How much: $75 or $100 a month, and to achieve the biggest impact for every buck. This would be on top of our self-sponsorship for Cancer Research and the Alzheimer's Society.

Then came the challenges:

  • There are so many charities, how could I choose which ones were the best or the most deserving? Should the target be to save lives or is improving quality of life a better goal? I had decided on human charities rather than animal charities, so at least I didn't have that additional complication.

  • What would give the most benefit? Were the ones with the highest administration costs bad, or can those higher administration costs result in more effective outcomes?

  • Was education the best option? I started reading articles that questioned the effectiveness of some types of education charity work.

  • Was what I read trustworthy? One person said one thing, someone else another. Who was right?

The more I researched the more confused I became.

Just as important was that Sally had her own ideas. She felt that charity begins at home and we should focus on helping our kids. I, on the other hand, believed that we’d given them a good start and, now they're grown, it's important for them to find their own way. We rarely argue, but I became frustrated and this created a tension that wasn’t comfortable.

It really did get to the point where trying to do something good was starting to make me feel pretty bad. I hadn’t expected that.

Despite it being a more difficult process than I expected, I got there in the end. Even if my decision isn't perfect, I concluded that moving forward was superior to procrastination and doing nothing. This is what we’re doing:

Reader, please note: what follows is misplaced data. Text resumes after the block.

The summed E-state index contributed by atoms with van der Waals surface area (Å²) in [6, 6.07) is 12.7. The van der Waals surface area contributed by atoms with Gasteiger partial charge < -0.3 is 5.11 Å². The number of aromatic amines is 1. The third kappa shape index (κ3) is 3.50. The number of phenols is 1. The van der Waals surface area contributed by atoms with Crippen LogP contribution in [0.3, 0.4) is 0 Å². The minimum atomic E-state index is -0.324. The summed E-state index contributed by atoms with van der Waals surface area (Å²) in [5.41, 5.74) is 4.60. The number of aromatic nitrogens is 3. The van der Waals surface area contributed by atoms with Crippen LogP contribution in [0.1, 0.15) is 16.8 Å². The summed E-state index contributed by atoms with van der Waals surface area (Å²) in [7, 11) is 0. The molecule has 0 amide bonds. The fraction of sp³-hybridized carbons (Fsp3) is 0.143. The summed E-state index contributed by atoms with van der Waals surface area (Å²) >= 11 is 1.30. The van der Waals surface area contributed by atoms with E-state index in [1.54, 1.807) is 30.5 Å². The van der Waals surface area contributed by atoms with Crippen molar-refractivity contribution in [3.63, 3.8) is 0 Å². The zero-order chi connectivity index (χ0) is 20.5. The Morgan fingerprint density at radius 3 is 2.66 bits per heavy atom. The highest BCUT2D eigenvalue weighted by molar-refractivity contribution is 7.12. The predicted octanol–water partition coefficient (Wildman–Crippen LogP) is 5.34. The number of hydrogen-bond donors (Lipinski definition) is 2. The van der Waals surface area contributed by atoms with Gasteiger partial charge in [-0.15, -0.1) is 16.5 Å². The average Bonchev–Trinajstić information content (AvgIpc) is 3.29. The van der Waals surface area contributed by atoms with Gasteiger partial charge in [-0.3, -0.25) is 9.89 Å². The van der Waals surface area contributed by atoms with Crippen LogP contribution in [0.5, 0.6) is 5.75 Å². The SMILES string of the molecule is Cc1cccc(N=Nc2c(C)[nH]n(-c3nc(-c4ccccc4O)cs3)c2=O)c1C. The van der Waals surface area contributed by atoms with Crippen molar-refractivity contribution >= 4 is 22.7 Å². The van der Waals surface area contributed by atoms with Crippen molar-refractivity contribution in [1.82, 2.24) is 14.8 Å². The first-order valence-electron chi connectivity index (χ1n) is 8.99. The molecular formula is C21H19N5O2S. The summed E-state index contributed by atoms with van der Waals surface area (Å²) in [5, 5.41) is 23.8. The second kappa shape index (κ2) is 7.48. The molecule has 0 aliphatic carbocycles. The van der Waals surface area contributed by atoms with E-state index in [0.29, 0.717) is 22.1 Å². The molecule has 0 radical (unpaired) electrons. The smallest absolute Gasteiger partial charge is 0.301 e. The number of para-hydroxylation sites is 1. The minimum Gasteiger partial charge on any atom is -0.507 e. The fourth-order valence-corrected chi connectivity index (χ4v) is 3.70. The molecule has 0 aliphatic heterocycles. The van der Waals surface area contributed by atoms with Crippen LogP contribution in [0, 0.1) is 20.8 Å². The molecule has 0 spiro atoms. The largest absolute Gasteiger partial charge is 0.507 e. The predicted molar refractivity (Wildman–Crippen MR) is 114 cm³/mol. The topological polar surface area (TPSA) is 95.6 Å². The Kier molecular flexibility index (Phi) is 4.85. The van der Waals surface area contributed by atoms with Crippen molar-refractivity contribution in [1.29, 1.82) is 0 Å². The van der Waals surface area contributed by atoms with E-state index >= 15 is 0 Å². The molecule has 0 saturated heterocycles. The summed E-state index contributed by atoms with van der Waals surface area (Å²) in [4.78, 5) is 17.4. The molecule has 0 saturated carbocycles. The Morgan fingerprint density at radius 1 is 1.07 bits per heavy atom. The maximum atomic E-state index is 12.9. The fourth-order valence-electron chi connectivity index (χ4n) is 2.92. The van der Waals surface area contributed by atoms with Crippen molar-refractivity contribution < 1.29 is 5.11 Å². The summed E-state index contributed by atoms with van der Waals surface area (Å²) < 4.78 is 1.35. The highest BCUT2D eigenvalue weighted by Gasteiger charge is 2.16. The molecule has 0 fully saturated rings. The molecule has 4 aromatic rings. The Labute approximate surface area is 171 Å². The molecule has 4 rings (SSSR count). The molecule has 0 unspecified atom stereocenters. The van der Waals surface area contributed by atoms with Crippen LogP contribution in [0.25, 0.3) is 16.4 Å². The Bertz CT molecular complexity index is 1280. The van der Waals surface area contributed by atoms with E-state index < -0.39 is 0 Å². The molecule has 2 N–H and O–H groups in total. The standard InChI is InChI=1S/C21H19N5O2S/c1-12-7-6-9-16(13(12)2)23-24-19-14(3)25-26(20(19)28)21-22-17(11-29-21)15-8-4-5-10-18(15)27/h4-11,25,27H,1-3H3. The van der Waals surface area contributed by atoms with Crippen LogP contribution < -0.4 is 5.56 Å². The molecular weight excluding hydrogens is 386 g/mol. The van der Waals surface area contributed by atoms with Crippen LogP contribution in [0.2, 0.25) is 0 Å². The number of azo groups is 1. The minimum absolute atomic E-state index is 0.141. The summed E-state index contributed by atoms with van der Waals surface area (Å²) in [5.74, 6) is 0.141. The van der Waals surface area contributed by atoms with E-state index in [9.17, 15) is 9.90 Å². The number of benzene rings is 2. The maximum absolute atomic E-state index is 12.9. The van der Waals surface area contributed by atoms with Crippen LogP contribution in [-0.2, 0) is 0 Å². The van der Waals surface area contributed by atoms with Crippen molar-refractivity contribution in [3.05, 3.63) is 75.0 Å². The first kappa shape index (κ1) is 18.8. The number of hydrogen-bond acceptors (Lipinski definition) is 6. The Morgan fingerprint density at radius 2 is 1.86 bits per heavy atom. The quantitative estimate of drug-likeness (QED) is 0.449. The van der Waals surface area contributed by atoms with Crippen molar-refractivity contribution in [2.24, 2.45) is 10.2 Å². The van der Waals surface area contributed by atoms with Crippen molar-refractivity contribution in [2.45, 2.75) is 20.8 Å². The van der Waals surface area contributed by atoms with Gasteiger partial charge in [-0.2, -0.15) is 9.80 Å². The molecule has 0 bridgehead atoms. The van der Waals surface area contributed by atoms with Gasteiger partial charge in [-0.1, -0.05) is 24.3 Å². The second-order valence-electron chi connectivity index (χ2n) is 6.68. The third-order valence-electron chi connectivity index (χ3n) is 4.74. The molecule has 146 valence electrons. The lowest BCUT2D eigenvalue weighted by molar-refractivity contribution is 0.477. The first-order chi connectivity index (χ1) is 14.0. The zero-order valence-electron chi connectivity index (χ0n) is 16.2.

1. I set up a monthly contribution of US$75 to Givewell which I’ll reassess after a year.

  2. Because this is at the lower end of the amounts that I was thinking of, we can give ad hoc amounts to other causes during the year. I need to make sure I do this, and the good news is that it's mission accomplished for April.

  3. We’ll still sponsor ourselves when we do certain events, to support progress in battling cancer and Alheimer’s.

  4. And of course, we’ll always be there for our grown children if needed, but I’m confident that they will do just fine by themselves.

I’m calling this the start of my giving journey. This will make giving around 4% of our costs - I suspect that I could or perhaps should be doing more, but I’m pleased that I’ve taken these first steps which can then lead to next steps. Even though there were a few trying moments along the way, these are nothing compared to the suffering that others face through no fault of their own.

The point of this post is not to say that everyone should donate, volunteer or similar - although it's great when people do. But rather, this post highlights how early retirement is changing some of my behaviours, hopefully in a good way. I have more time to think now, to decide what's important to me and then to then take action. This applies to many things, the topic of this post being just one of them. I’m not doing anything special with my recent giving decisions, rather I suspect I’m just catching up to what I already could have been doing. But without the time to reflect I probably wouldn't have taken these steps.

I need to thank my friends Brian at Project International Mindedness and Sébastien at Impactivated for being an inspiration and for helping me find a way through the giving maze.

And the last word, Sébastien had a birthday recently and all that he wanted was donations for the Against Malaria Foundation. How cool does that make Sébastien...very cool in my book.